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July 30, 2015

Harmony in contrast

Text by Madhu Jain. Illustration by Vishnu Valsan

Are we entering the age of powering off, asks Madhu Jain, citing two recent advertisements with mobile phones facing downwards. Or, have we entered an age where we can reconcile tradition and spirituality with modern vanities?

Eyes, they say, are windows to the soul. Or, whatever comes close to it — the heart perhaps. If smiles don’t light up the eyes; or, the warmth quotient in them remains dormant, the effusive words being mouthed are obviously put-on, false. Advertisements on the other hand can be, if you parse them diligently, windows to our aspirations and desires. Can give us hints about what makes us tick and tell us what we need. The ad guys are geniuses at discovering what we really want, often before we do so ourselves. It is their job, of course, and enables them to slyly figure out how to make us buy what they have been hired to sell.

Real smiles
Take a recent television advertisement for McDonald’s. The scene: a group of boys sitting in a restaurant. Each one has his shiny smartphone: these have become appendages to the body and quasi-impossible to disengage from. Sitting near them is a group of young girls, a couple of them obviously interested in the boys; one  plays with her hair, invitingly. The boys then put their mobiles face down and head towards the girls. The message: they will share burgers, fries and exchanges in the real world — not the virtual one — for at least a while. The smileys here are real smiles, as is the food.

Scene in another advertisement: another restaurant, another table. Once again the eponymous mobile phones lying within the reach of each one of the group of young women and men — a bit like Linus’ security blanket in the comic strip Peanuts. But here, too, they have been placed face down, as in the previous commercial. There is a very different reason for doing so in this advertisement: the person who first picks up his or her phone has to pay the bill. The two ads that I happened to see within the space of 24 hours had me wondering whether the collective placing of the mobile phones with their backs sunny side up on the table — out of sight, out of mind — was also a sign of an imminent turning point. Perhaps, ‘tripping point’ is more apt.

Could this be an indication that some of us are beginning to loosen the yoke of technology? Are we entering the age of powering off? Well, at least for a bit and to a limited extent. Power has myriad definitions. But in the age we live in, one in which the instantly new and happening becomes equally instantly old and passé, I believe power is also about hanging on to one’s instincts, preferences and tastes, and not being eddied about like a leaf in a dust storm, going the way the wind blows instead of steering one’s course, away from the promptings of social media and the ubiquitous advice pouring out from the Internet.

It is also about making machines subservient to us — showing them who the real boss is. And even more so, power is about being self-reliant, in the larger sense of the word. It entails no longer being needy and connected: leaning in, on the self that is, and on no other prop or person. Several people I know seem to be heading this summer for places where there is little or no Internet connectivity; where mobiles don’t work; where they will not run into those they know, or even covet. Most importantly, places where solitude is a perk. Think dak bungalows in out-of-the-way hill stations, forest guest houses and outposts spared from the buzz — of bespoke ‘happening’ places.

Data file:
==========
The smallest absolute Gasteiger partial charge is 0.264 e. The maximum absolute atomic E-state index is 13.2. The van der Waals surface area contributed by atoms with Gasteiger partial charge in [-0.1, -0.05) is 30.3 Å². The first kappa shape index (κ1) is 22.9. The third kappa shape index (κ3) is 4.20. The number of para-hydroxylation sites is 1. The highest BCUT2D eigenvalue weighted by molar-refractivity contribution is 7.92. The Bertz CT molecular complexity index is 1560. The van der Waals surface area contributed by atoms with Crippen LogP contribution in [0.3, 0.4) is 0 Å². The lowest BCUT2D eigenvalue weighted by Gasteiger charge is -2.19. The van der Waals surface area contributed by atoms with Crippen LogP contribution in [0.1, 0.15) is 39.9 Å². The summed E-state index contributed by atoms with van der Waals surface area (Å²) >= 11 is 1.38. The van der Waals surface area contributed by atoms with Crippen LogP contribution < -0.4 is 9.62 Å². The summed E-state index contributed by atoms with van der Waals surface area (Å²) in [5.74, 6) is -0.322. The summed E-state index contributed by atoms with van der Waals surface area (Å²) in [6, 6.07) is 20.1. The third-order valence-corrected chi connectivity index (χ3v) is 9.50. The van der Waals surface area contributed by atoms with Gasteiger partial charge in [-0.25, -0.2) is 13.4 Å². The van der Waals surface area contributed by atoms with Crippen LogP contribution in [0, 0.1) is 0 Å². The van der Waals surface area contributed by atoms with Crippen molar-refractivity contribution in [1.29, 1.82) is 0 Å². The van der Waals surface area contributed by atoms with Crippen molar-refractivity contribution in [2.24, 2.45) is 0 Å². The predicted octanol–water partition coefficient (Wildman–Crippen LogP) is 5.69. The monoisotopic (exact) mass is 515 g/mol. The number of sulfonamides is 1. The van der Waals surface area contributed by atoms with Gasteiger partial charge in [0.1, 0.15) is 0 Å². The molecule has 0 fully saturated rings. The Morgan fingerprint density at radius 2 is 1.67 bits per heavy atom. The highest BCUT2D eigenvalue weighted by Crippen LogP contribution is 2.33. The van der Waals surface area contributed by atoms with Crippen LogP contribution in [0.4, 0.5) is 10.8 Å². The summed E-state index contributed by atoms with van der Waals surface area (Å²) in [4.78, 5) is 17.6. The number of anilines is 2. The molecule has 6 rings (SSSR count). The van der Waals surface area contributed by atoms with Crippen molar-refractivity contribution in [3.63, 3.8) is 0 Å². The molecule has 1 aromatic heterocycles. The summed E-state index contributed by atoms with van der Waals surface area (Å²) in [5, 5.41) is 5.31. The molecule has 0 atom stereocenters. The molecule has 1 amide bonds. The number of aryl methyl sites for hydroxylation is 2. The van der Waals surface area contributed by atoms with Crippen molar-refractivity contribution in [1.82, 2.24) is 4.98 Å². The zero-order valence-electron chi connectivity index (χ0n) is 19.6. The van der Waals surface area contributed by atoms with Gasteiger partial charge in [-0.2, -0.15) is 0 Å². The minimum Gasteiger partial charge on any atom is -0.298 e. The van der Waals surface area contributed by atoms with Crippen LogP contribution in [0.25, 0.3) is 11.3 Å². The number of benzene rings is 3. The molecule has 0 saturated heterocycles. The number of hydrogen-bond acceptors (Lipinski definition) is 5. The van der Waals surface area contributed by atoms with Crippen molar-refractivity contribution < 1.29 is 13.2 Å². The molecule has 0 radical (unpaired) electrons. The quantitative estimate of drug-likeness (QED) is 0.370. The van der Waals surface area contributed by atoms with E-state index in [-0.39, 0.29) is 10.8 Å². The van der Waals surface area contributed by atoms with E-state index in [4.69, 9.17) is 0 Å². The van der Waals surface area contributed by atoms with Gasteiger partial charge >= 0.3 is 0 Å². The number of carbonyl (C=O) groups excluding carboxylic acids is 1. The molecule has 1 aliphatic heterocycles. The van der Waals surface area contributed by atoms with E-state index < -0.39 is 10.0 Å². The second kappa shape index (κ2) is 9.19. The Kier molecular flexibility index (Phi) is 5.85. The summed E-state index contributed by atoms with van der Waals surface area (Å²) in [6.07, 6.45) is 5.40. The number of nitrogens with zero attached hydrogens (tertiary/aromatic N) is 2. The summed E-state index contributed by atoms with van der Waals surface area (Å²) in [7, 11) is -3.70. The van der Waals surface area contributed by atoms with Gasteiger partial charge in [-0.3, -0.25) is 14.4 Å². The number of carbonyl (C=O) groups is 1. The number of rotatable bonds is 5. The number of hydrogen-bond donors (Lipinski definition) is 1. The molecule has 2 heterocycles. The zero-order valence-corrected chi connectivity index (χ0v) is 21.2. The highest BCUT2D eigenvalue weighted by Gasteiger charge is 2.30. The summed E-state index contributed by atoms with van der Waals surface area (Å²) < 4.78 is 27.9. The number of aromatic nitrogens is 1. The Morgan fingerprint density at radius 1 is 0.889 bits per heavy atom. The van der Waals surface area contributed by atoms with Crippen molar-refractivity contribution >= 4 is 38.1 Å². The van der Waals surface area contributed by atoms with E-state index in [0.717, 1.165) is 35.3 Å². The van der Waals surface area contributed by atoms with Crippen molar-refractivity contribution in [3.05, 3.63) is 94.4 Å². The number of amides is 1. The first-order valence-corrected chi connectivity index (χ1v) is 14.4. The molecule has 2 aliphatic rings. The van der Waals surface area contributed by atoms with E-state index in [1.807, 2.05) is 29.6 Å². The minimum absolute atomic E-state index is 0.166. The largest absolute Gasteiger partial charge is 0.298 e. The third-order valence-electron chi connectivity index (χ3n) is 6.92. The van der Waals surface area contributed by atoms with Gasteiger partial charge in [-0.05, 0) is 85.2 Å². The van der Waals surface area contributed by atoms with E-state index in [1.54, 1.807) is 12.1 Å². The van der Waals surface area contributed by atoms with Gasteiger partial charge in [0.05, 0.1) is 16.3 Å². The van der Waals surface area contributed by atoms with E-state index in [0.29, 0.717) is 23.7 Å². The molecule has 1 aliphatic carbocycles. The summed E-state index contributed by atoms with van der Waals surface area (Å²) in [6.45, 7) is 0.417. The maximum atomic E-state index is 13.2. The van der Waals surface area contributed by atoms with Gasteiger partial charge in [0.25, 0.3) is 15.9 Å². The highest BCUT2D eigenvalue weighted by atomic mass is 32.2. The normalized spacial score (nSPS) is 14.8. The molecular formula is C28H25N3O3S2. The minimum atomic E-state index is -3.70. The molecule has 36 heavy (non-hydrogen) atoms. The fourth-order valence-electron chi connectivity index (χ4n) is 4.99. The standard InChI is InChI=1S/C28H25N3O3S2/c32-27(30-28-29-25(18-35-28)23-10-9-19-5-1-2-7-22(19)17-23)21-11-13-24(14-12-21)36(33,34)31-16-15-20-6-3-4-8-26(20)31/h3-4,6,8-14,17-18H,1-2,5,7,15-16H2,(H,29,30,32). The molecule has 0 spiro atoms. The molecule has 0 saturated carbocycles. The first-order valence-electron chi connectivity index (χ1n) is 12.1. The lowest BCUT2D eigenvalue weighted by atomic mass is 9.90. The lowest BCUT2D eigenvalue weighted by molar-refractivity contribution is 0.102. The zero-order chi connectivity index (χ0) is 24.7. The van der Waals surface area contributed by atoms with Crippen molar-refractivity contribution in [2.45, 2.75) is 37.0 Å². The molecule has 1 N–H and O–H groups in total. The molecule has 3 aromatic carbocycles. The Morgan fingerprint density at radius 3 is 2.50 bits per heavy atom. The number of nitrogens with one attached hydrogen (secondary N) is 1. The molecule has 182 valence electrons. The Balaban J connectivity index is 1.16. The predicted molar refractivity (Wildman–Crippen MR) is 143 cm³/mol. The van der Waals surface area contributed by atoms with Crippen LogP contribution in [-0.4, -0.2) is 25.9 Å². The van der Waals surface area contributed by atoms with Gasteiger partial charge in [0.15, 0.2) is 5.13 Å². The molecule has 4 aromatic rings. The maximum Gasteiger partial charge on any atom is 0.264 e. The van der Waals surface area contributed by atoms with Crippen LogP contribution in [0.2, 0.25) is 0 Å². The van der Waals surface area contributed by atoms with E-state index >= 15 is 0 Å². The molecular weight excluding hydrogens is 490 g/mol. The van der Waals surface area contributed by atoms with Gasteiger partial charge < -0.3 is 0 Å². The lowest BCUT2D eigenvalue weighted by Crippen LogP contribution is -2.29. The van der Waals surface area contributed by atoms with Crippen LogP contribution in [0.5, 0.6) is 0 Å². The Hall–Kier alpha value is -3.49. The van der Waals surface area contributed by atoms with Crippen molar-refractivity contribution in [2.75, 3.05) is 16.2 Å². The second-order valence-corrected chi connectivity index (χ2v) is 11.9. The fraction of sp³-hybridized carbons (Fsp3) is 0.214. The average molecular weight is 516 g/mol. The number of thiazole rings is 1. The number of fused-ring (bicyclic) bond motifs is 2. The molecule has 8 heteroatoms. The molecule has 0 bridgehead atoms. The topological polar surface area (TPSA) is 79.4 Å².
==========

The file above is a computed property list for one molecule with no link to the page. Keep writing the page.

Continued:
Silent conversations
Solitude can be a lonely place for most of us. But not for those who like their own company and don’t feel powerless in it: for me a sign of power is the absence of the fear of loneliness. Many long years ago, psychoanalyst-author Sudhir Kakar explained the difference between being alone and loneliness, for an article I was at the time writing about the latter for India Today. Being alone was a boon for him because in solitude he could carry on conversations with all the greats he admired: writers, philosophers, scholars and other kinds of pundits far away, or no longer in this world. These were conversations silently going on in his head. I suppose you could take this further to say that real power is also about enjoying your own company and not desperately seeking that of others.

The power of one can, of course, be quite potent. Yet, one can take it too far. You also have to possess the power to stop short of entering narcissism territory. The poet John Keats advocated the need to ‘Know Thyself’. But it can be a short misstep from there to just plain self-absorption. It is getting to be exponentially all about loving the self, forget family, lovers, friends and humanity — as you can see in the proliferation of selfies. To paraphrase Descartes: I take selfies; therefore I am. In simple words: no selfie, no you.

Just the other day, on a flight to Mumbai from Delhi, I was intrigued by the middle-aged lady sitting next to me. She kept looking at the in-flight magazine, focussing on the few pages advertising what they were selling on board. Finally, as the stewardesses were about to stop the service, she ordered a selfie stick and a Ganesh murti: the head and trunk was gold-plated, the torso silver-plated. She looked at the latter adoringly, walking off the plane pleased with both her purchases.

Incongruous? Tradition and most religions tell us to be self-effacing, warning against vanity. Selfies signal just the opposite. But here was this woman of our times perfectly able to reconcile the two. Perhaps, the ability to harmonise apparent contradictions, to be two things simultaneously, to be traditional and what we used to call ‘modern’ at the same time, involves some kind of power.

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